You have showcased a luddite, marginal crank who obviously needs a career boost. The man's pomposity and sheer disregard for the facts makes me ill.

The common thread in all of this, of course, is people who fall in love with their own ideas, be they psychiatry thought leaders, antipsychiatrists, or “experts” mindlessly spouting someone else's party line. The only cure, of course, is getting out in the real world and actually listening to people. Is that asking too much? Yes, apparently.

Many thanks, Gina, for the reminder. It takes a lot of guts doing what you do. Hero status to you.


Tony Previte said...

Absolutely! Life itself makes us all a little crazy. There are a growing number of people out there who are doing that kind of work and calling BULLSHIT where it needs to be called.

It's been a badly kept secret that people in the industry are there because... well they have the same core issues. Just don't disclose...EVER!! That's the message I hear LOUD & CLEAR in many settings.

But things are changing!

Lizabeth said...

Go go Gina. Anyone who is helping patients and families actually live with whatever the problem is gets top marks in my book. I popped over and read some of her site, very, very, impressive.
As for the Brits---my mum was British, they probably still are handicapped in diagnosing psych problems by that whole stiff upper lip thing. Doctors are not seperate from their cultural context, especially when they deceive themselves into thinking they are The most hurtful thing my mum every said to me was "Why don't you just be like everyone else, why do you have to be different.?" This was before I had any dx., but looking back I see I was BP2 for most of my life and had GAD for all of it.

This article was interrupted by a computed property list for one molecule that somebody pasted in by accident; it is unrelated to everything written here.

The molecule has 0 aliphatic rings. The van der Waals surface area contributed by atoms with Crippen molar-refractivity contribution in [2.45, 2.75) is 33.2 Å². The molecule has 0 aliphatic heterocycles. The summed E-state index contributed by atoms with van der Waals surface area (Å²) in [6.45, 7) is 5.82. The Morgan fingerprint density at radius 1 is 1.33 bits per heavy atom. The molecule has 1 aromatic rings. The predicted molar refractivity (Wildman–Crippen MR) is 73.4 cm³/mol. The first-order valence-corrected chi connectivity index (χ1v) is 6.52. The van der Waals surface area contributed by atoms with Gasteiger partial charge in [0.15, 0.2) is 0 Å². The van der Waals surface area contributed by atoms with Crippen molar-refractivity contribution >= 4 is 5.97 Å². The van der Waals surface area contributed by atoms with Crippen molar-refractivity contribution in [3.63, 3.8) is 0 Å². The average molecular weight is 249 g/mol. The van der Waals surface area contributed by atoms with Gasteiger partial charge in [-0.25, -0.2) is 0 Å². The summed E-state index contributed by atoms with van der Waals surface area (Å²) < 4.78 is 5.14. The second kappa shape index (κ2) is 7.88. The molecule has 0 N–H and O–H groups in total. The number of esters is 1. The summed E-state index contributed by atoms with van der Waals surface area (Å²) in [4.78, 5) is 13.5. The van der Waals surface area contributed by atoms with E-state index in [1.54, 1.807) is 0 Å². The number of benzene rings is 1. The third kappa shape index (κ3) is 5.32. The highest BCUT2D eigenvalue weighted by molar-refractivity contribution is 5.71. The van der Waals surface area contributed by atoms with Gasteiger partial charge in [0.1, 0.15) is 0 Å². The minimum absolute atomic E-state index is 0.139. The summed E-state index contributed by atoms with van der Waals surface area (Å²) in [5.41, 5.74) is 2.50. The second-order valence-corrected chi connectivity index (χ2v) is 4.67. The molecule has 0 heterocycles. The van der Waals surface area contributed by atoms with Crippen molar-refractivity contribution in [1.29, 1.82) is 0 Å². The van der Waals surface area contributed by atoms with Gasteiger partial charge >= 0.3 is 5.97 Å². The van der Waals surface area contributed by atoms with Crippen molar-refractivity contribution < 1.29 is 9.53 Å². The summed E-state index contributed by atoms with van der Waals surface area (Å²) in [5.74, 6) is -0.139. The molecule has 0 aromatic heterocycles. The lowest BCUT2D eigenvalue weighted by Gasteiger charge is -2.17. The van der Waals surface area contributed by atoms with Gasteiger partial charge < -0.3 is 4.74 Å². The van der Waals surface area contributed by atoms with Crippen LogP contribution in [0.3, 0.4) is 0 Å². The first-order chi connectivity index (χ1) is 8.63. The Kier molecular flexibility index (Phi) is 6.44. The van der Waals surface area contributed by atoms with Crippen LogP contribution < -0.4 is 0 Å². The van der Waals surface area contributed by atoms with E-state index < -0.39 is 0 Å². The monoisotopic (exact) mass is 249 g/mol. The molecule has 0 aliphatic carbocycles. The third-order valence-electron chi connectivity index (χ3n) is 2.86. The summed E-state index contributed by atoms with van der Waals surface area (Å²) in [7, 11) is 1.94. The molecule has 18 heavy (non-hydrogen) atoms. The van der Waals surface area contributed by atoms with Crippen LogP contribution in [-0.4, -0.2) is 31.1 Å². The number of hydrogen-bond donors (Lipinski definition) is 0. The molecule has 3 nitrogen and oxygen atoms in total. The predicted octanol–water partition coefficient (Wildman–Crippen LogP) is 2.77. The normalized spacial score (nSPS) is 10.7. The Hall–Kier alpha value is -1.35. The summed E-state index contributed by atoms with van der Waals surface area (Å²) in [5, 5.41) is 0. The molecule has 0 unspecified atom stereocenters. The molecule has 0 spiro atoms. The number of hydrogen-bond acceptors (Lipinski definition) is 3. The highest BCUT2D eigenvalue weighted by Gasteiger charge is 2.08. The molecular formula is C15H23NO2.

Tony the cretin said...

There are two types who get advanced degrees: those who wrongly think they know everything and those who correctly realize they know very little. The former just happen to be much more vocal.

John McManamy said...

Hey, Tony P. And life itself makes some of us really crazy. :)

John McManamy said...

Hey, Lizabeth. And here I am - still different. :) I think success lies in working with being different rather than denying or fighting it. I'm still learning my lessons.

John McManamy said...

Hey, Tony C. Well said!

Gina Pera said...

Aw John. Thank you so much, virtual comrade.

Cambridge Forum responded to my e-mail, asking for permission to post it on their forum. I agreed, but asked if I could polish it a bit first, because the first draft was a rant. ;-)

It took a while, but it's up now. Still a bit rantish, but there you go...

Good of them to encourage dialogue.